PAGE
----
O’Doherty’s Rebellion took place in Ulster, Ireland in 1608. Chances are you’ve never heard of it but if you are of Scot-Irish descent, this was a significant event in your ancestor’s life.
In the decades before O’Doherty’s Rebellion, Queen Elizabeth I sent English and Scottish troops to Ireland in an effort to colonize it. The Spanish Armada had come ashore in 1588; some accounts claim that the ships had been blown off course during a gale while others claimed that Spain intended to colonize Ireland. Concerned, Queen Elizabeth sent legions of soldiers to the island to prevent Spain from claiming it. The result were decades of war with Spain and with Ireland, particularly those fiercely independent clans in Ulster.
When King James I succeeded Elizabeth, colonization expanded dramatically. He offered Scottish Lowlanders the option of moving to Ulster in order to establish plantations. Scottish Highlanders were forbidden from participating because they had been a constant thorn in England’s side, whereas the Lowlanders were more likely to be Protestants and agreeable with the English monarchy.
One Gaelic Irish Lord was Cahir O’Doherty. He was a descendant of Niall of the Nine Hostages, one of the greatest High Kings of Ireland, and Cahir’s family had ruled the Inishowen Peninsula in northwestern Ireland for more than one thousand years. Cahir became the Lord of the O’Doherty Clan when he was only fifteen years old when his father passed away. It was a critical time in the nation’s history, as Sir Henry Docwra of England was under siege at Derry and both he and his soldiers were facing starvation or a soldier’s death.
Cahir made the critical decision to turn against other clans such as the powerful O’Neills and O’Donnells and he came to Docwra’s rescue. He fought alongside the English during the Nine Years’ War, becoming knighted and known as “The Queen’s O’Doherty” under Elizabeth, and becoming accepted in the Duke of Wales’ Court under King James.
But Docwra was soon replaced with Sir George Paulet, a man that did not hide his hatred for the Irish. Paulet became the Governor of Derry and participated in a scorched earth policy along with Arthur Chichester, who ruled all of Ireland for the English Crown. He was constantly attempting to seize the O’Doherty’s lands, although they had been protected by the Crown, and the two men became bitter enemies.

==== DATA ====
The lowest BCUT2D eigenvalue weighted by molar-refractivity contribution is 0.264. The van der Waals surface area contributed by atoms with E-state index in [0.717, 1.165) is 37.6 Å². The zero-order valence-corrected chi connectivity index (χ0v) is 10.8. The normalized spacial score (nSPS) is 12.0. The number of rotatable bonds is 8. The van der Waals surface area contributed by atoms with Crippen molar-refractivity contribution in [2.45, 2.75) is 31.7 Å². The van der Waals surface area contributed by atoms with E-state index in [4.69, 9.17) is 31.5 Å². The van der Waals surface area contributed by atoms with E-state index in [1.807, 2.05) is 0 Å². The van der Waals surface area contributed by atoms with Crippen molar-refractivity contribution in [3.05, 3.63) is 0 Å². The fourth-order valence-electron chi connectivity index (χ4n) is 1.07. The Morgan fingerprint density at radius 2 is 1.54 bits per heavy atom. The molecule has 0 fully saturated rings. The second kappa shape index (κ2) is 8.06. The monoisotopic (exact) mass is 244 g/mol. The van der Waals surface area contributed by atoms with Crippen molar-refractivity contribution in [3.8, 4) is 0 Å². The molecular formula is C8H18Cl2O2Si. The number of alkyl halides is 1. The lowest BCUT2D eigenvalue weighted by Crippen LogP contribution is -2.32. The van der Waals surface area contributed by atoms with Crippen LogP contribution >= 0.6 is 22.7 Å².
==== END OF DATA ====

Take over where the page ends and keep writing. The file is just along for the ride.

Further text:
That all came to a head on April 19, 1608. Cahir had grown into a handsome man of 6’8”—incredibly tall for that time period. He wore a Spanish-style metal cap with a tall feather and often rode in front of his troops during battle, casting an imposing figure. On April 18, he tricked his friend Henry Hart, commander at Culmore Fort north of Derry, overrunning the fort and seizing all the weapons and munitions. On April 19, he marched on Derry.
George Paulet was so confident in his position at Derry that he did not have any soldiers maintaining watch and the village was caught off guard. Paulet and Sheriff Hamilton were killed along with a few English soldiers, and the entire village was burned to the ground. This event was to touch off O’Doherty’s Rebellion. The result would change Irish history forever, and it would make Cahir O’Doherty the Last Gaelic Irish King in all of Ireland.
After the Rebellion, King James I instituted a more massive approach to colonization, resulting in thousands of Scottish men, women and children immigrating to Ulster. Every person that claims a Scot-Irish heritage owes their history to the ancestors that emigrated from Scotland to Ireland during this period.
This is part of the story I have written about in my book, Clans and Castles, the first book in the new Checkmate series. The book is creative nonfiction; the events are all accurate and the characters are as well: colorful characters such as Sir Cahir O’Doherty, Niall Garbh O’Donnell, Phelim MacDavitt, The Maguire, Sir Henry Hart, Sir George Paulet, Sir Arthur Chichester, Sir William Stewart…
And William Neely, my ancestor. William emigrated from Scotland at the age of 18 to join William Stewart in the old O’Donnell Clan territory in 1608 in the months leading up to O’Doherty’s Rebellion. He would find himself in a war that initially England was losing, and he would find himself on the battlefield facing Cahir O’Doherty.
For William’s service during O’Doherty’s Rebellion, he was granted one thousand acres at the base of the Inishowen Peninsula, strategically located near Derry (now known as “the Slash City—Londonderry/Derry”) and Burt Castle (one of Cahir’s castles which can still be seen today). He became a sea captain, purchased his own ships and brought scores of Scottish Lowlanders and English to Ulster.